We accessed 300 Canadian newspapers published between 1977–2013 through the ProQuest database, “Canadian newsstand complete”, which we accessed through the University of Calgary library (21 September 2013). We furthermore accessed the articles of two Canadian newspapers, one with national focus (The Globe and Mail) and one with local focus (Calgary Herald) published between 1977–2013, through databases accessible through the University of Calgary library (2 May 2013 and 21 September 2013). Finally, we accessed articles of The New York Times, an influential American newspaper [33] from 1980–2013 through the University of Calgary library (21 September 2013). All databases were searched for the term “bionics” in the full text. The articles identified as containing the term “bionics” were further searched for keywords linked to the disability studies framework and the research questions of this study to generate quantitative data. The n = 270 Calgary Herald articles and the n = 392 The Globe and Mail articles found with the term “bionics” (2 May 2013) were downloaded as PDF documents and uploaded into ATLAS.ti©, a qualitative data analysis software [82], for further qualitative examination. Certain articles from the Canadian newsstand complete database and The New York Times were downloaded as PDF from their ProQuest database and analyzed by reading the PDF.

2.3. Data Analysis

Two different groups or families were created in the ATLAS.ti© hermeneutic unit via the Family Manager function; one for the Calgary Herald and one for The Globe and Mail articles. Within the families, the articles were organized by year of publication. The Auto Coding function in ATLAS.ti©, was used to perform deductive coding of the material using terms fitting the disability studies framework and the research questions to search all articles for a given term (e.g., different social groups, the visibility of terms linked to impairment or disability, terms linked to social issues known to be of relevance to disabled people). We also performed inductive coding by reading through all of the articles and marking themes fitting the disability studies framework and the research questions as they were identified. Qualitative and quantitative data was generated from the coded data.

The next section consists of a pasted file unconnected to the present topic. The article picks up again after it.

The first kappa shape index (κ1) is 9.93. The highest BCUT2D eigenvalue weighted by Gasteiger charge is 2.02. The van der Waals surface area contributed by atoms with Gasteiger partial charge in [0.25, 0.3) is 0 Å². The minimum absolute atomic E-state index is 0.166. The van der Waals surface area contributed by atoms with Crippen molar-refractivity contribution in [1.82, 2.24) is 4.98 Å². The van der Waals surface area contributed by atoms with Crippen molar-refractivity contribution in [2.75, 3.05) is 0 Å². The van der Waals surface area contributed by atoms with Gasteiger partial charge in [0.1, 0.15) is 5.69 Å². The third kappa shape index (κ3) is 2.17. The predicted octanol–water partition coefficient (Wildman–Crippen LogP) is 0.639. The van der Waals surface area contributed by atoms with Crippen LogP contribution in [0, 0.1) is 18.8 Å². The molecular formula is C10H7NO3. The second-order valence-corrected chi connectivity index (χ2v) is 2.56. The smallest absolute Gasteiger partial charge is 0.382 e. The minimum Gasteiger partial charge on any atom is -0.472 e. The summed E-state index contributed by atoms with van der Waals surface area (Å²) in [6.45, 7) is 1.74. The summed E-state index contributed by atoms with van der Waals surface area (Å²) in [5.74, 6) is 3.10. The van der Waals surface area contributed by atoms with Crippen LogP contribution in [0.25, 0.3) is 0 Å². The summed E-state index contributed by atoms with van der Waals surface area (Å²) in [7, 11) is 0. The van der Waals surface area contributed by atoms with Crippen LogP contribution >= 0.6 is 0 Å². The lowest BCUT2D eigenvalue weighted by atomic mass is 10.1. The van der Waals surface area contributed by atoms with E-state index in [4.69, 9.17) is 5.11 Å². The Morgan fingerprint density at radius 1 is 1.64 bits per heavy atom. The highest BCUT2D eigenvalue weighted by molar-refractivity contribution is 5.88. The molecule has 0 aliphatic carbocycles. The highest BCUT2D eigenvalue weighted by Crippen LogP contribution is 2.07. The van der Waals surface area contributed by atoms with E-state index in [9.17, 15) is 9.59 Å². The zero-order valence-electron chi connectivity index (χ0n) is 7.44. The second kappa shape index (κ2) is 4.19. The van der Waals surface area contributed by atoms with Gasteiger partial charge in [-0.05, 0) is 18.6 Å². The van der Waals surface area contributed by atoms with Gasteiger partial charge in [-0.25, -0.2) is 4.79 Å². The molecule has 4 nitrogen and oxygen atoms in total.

2.4. Limitations

We only looked for English language content. This means our study was not tailored to look at one province in Canada (Quebec) where the first language is French. Furthermore, we only looked at one US newspaper. Given the sources we investigated, our results cannot be used to generalize our findings whether for the whole of Canada, North-America or beyond. Furthermore, nowadays comments from readers are often posted on the webpages of newspapers. These comments are not present in the articles downloaded from the ProQuest database. This means our study was not equipped to look at the public sentiment toward various articles based on webpage comments. This might be a future research angle, along with looking at Canadian French language media content and other newspapers and other media sources. Finally, we only investigated the coverage of “bionics”. Articles that cover bionic products without using the term “bionics” in the text were not captured; for example in the Canadian newsstand complete n = 1,029 article have “Pistorius” in the text whereby of these only n = 30 have also bionic in the text. To give another example the terms “brain-machine”/“brain computer” were present in n = 81/140 articles of the Canadian newsstand complete but only in 3/6 articles of the Canadian newsstand complete containing the term “bionics”.

3. Results

3.1. Who is Mentioned?